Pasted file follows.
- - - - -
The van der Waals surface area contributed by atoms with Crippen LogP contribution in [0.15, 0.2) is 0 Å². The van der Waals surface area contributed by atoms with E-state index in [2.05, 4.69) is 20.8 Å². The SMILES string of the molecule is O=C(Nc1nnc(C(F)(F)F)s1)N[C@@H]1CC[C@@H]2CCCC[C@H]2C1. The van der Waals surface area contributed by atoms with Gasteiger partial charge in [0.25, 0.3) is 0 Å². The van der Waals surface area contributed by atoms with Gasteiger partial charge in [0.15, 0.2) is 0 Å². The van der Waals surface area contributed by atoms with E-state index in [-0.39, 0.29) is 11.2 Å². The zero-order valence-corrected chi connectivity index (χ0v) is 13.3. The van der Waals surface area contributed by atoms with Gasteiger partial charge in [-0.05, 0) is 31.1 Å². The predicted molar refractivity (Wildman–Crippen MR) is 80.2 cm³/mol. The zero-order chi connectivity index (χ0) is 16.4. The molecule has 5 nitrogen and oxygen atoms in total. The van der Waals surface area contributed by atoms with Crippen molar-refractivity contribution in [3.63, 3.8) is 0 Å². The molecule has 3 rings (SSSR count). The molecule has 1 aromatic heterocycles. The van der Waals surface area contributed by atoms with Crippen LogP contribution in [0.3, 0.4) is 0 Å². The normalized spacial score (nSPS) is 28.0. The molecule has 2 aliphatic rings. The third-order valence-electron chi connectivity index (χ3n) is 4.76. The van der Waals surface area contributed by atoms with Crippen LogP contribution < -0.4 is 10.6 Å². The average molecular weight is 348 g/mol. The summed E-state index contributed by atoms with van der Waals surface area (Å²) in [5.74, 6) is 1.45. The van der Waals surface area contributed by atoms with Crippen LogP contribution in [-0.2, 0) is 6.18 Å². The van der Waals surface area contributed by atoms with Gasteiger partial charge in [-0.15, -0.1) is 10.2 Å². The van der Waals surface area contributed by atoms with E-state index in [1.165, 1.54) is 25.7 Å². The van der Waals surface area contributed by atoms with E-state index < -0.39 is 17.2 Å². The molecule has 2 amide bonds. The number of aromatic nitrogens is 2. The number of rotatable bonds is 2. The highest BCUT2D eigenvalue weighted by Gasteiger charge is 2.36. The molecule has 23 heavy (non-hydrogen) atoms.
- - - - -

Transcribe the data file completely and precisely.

The van der Waals surface area contributed by atoms with Crippen LogP contribution in [0.15, 0.2) is 0 Å². The van der Waals surface area contributed by atoms with E-state index in [2.05, 4.69) is 20.8 Å². The SMILES string of the molecule is O=C(Nc1nnc(C(F)(F)F)s1)N[C@@H]1CC[C@@H]2CCCC[C@H]2C1. The van der Waals surface area contributed by atoms with Gasteiger partial charge in [0.25, 0.3) is 0 Å². The van der Waals surface area contributed by atoms with Gasteiger partial charge in [0.15, 0.2) is 0 Å². The van der Waals surface area contributed by atoms with E-state index in [-0.39, 0.29) is 11.2 Å². The zero-order valence-corrected chi connectivity index (χ0v) is 13.3. The van der Waals surface area contributed by atoms with Gasteiger partial charge in [-0.05, 0) is 31.1 Å². The predicted molar refractivity (Wildman–Crippen MR) is 80.2 cm³/mol. The zero-order chi connectivity index (χ0) is 16.4. The molecule has 5 nitrogen and oxygen atoms in total. The van der Waals surface area contributed by atoms with Crippen molar-refractivity contribution in [3.63, 3.8) is 0 Å². The molecule has 3 rings (SSSR count). The molecule has 1 aromatic heterocycles. The van der Waals surface area contributed by atoms with Crippen LogP contribution in [0.3, 0.4) is 0 Å². The normalized spacial score (nSPS) is 28.0. The molecule has 2 aliphatic rings. The third-order valence-electron chi connectivity index (χ3n) is 4.76. The van der Waals surface area contributed by atoms with Crippen LogP contribution < -0.4 is 10.6 Å². The average molecular weight is 348 g/mol. The summed E-state index contributed by atoms with van der Waals surface area (Å²) in [5.74, 6) is 1.45. The van der Waals surface area contributed by atoms with Crippen LogP contribution in [-0.2, 0) is 6.18 Å². The van der Waals surface area contributed by atoms with Gasteiger partial charge in [-0.15, -0.1) is 10.2 Å². The van der Waals surface area contributed by atoms with E-state index in [1.165, 1.54) is 25.7 Å². The van der Waals surface area contributed by atoms with E-state index < -0.39 is 17.2 Å². The molecule has 2 amide bonds. The number of aromatic nitrogens is 2. The number of rotatable bonds is 2. The highest BCUT2D eigenvalue weighted by Gasteiger charge is 2.36. The molecule has 23 heavy (non-hydrogen) atoms.